updated 06:20 pm EST, Tue February 28, 2012
Severity of threat still uncertain
An iOS vulnerability may be allowing some apps to access a person's entire photo/video library, say developers in touch with the New York Times. The flaw emerges only once a person authorizes an app to use location information, but at that point photo/video access opens up without any extra prompting. The location pop-up does say it will allow "access to location information in photos and videos," but makes no mention of sharing the media itself.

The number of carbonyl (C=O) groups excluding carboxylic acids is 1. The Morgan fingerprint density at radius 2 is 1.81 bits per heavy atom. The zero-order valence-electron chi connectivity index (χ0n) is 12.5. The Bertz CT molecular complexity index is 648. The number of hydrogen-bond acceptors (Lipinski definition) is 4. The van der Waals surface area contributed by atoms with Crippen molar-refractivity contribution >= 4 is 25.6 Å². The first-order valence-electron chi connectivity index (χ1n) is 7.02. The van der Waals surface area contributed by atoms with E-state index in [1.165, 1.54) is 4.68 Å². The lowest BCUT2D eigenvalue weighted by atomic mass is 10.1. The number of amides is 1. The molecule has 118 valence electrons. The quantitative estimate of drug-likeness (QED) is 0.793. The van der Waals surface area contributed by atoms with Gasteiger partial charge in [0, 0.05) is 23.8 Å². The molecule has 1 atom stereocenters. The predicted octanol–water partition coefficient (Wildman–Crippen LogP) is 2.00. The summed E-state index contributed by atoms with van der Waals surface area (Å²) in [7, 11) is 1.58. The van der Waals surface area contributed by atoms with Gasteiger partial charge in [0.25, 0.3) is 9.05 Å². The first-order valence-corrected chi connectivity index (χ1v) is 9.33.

One developer, Curio co-founder David Chen, notes that an app could potentially gather location histories and media and upload them both to a remote server. An anonymous developer reached by the Times, meanwhile, has created an unpublished test app -- "PhotoSpy" -- that successfully demonstrates the theory.
Apple has come under fire in recent weeks for a separate iOS hole allowing apps to access or upload a person's entire address book without permission. Several companies have been forced to amend the way they handle contact data, even though Apple claims that such apps are already against guidelines. The company has promised that a future firmware update will require apps to ask for contact data, but no date has been set.